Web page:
Supergirl Interview & Princess at Midnight
Interview: Landry Walker of Supergirl: Cosmic Adventures in the Eighth Grade
Sarah broke out the happy dance when I told her that Little Gloomy and Super Scary Monster Show super team Landry Walker and Eric Jones were going to do a new Supergirl comic. Sarah has always loved Supergirl, but has had a hard time finding reading material featuring her favorite superheroine: “I read a couple issues of Justice League Unlimited that she was in. She’s the girl Superman, and she’s just as good, so why don’t they make more books about her?” When I showed her the character design, she felt like DC must be doing this just for her! So, naturally, she had questions for the writer, Landry Walker. And, yes, Sarah really did make up all the questions herself.
Sarah: Is she gonna have normal girl problems, like friends and stuff, or is she gonna be just fighting crime and villains and stuff?
Landry Walker: Mostly normal problems, but normal problems as seen through the eyes of someone with a new set of super powers. Not so much crime, but she will also have an enemy or two.
Sarah: Where's her school, on Earth or somewhere else in the universe -- 'cause it's called 'Cosmic Adventures.'"
Landry: Earth. But there will be a bit of 'cosmic' in the book, too. And of course for Supergirl, Earth is a strange and distant alien world.
Sarah: Will it be one big story or will it be six different stories?
Landry: Kinda both. If we do our jobs right, each issue should be able to be enjoyed independently. However, there is a progression from issue to issue.
Sarah: Will it look like Little Gloomy -- will she have a big, cute head and a little body?
Landry: When we had our first meeting with DC, Eric produced three different drawings of Supergirl. One in a similar style to the Little Gloomy and Kid Gravity material, one as a more adult version, and one that is basically what we're using: the somewhere in-between style, more akin to traditional western animation.
Sarah: Will there be new characters that aren't in the other Supergirl and Superman comics?
Landry: One of the nice things about doing a DC book in the Johnny DC line is that we're not beholden to continuity, so we have the option of having familiar characters appear in unfamiliar ways.
Sarah: Will Carl be in it? He could be a dorky kid at her school that likes bunnies or something. (Note: Carl is a character from Little Gloomy. He’s a cthulhu and he likes bunnies and cookies.)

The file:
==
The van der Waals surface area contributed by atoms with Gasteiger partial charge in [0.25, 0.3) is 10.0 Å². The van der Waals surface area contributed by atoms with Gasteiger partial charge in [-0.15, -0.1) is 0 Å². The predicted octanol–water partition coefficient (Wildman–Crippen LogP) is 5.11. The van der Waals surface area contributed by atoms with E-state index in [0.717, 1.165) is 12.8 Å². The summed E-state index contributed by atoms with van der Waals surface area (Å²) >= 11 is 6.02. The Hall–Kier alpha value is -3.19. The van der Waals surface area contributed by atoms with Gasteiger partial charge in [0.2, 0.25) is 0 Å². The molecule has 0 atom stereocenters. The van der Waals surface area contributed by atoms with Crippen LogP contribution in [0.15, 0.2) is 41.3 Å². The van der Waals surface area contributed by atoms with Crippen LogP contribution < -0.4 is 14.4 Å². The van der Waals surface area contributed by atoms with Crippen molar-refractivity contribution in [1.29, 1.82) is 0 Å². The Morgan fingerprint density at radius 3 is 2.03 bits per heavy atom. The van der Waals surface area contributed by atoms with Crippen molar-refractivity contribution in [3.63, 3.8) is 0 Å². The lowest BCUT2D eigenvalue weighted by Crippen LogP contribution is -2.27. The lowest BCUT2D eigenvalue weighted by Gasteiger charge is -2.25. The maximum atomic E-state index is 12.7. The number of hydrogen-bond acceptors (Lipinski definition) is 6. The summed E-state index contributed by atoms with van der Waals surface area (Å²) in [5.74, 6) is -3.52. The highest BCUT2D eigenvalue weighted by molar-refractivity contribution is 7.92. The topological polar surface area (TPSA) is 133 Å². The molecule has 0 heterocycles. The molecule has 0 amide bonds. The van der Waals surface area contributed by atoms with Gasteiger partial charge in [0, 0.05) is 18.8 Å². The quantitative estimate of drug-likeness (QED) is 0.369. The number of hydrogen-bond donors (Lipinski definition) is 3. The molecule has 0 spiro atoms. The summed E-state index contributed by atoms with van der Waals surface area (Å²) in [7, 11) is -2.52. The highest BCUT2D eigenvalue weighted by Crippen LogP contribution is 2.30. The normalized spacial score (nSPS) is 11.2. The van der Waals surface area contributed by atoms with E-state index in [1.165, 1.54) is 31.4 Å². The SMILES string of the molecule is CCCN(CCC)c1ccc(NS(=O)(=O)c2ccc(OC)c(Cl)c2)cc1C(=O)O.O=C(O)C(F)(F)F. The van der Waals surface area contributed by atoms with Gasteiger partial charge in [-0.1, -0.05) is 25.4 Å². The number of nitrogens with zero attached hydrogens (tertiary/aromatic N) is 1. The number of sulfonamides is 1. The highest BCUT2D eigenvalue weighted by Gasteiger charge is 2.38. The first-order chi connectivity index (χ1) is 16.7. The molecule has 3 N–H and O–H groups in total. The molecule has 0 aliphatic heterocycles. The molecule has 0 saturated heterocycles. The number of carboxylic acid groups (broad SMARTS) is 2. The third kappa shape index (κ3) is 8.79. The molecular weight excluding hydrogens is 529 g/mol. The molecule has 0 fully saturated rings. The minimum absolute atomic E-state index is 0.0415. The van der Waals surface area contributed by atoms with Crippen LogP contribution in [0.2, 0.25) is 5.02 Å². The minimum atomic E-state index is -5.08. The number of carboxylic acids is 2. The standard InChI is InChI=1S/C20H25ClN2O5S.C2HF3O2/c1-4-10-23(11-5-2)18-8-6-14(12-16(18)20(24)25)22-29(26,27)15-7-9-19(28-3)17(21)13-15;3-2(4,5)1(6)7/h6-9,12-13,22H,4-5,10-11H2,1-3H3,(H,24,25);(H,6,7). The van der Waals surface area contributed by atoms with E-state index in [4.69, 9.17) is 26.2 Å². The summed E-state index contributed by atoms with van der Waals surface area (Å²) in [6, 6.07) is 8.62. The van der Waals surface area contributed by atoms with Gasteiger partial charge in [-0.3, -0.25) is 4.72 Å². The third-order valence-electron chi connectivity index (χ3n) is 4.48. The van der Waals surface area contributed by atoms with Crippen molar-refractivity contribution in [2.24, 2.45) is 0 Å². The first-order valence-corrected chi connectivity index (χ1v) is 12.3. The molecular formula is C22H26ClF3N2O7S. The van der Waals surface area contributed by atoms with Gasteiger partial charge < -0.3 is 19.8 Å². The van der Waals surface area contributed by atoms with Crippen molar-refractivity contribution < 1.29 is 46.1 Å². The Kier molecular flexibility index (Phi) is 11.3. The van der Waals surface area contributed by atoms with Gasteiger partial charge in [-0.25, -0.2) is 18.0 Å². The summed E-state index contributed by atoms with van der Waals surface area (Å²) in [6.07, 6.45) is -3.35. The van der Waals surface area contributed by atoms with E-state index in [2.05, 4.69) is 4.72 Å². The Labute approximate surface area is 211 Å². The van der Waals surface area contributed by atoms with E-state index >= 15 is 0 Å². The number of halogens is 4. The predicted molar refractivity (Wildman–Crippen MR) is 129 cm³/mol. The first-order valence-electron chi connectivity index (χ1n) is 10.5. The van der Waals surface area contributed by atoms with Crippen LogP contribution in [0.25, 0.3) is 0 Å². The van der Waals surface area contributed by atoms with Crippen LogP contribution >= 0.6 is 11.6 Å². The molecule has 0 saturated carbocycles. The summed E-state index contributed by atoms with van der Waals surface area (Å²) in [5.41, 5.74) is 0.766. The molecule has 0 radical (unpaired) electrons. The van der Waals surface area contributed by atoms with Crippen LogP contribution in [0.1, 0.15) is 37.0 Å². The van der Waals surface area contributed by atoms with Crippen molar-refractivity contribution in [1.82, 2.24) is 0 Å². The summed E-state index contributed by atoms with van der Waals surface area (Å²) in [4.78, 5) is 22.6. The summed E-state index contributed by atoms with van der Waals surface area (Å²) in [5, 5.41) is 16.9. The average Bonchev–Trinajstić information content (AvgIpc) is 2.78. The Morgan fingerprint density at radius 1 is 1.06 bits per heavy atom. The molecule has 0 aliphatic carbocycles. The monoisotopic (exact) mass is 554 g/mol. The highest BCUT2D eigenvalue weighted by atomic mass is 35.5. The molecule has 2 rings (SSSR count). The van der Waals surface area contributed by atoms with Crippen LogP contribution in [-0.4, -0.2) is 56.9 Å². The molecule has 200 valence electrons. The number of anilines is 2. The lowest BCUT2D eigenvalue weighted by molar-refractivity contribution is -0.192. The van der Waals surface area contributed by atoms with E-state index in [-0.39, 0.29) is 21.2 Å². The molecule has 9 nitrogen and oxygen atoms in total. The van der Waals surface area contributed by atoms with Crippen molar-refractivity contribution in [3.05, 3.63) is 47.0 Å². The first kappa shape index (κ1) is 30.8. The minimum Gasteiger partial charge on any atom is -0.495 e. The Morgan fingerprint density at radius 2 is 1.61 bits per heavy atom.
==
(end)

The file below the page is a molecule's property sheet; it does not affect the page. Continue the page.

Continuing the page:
Landry: Carl is everywhere. No one can deny that which is Carl.
Thanks to Landry for making a little girl very, very happy. Check out Super Scary Monster Show (which was just released in trade), Little Gloomy, and Kid Gravity – Walker and Jones are two guys who get how to make comics for everyone. And shhhhhhhhh…don’t tell anybody, but they’re working on animation.
Review: Princess at Midnight, by Andi Watson (Image)
Tracy: I have to admit up front to an Andi Watson bias – I love pretty much everything he does. Part of it is probably because I have been an Anglophile since childhood and Watson’s work makes me feel all British inside. I’m so hooked on Glister that I keep both volumes on my nightstand and re-read them nightly. So, of course, I love Princess at Midnight. If I look at the book objectively, take off the Andi Watson-colored glasses, I have to say, it’s still fabulous, and the girls think so, too. I actually tried to discourage them from reviewing this because we reviewed Glister fairly recently, but they liked it so much they insisted.
Shelby: Holly and Henry are twins. They were born early so they were immediately hooked up to oxygen tanks and that is why their dad home schools them – he’s overprotective because of that. Holly’s always bored; Henry is competitive. When Holly goes to bed every night she wakes up as the princess of Castle Waxing. She decides to go on a picnic, but the Horrible Horde are there so she declares war. When the cockatrice crows at Castle Waxing it’s time for the princess to go to bed, and then Holly wakes up at home and begins her boring day at home school with her dad. I liked the art because it’s cute and it’s simple but it’s shaded in a kind of odd way, but it works. It looks a bit three-dimensional and two-dimensional at the same time. I like the way that Holly’s dad is talking but you can’t exactly read what he’s saying because the speech bubble isn’t big enough to fit all the words. It kind of tells you that Holly isn’t listening to him. I like the story because it’s original and it’s funny at times and it’s kinda weird at other times. I think everyone would like it because there’s entertainment for all ages.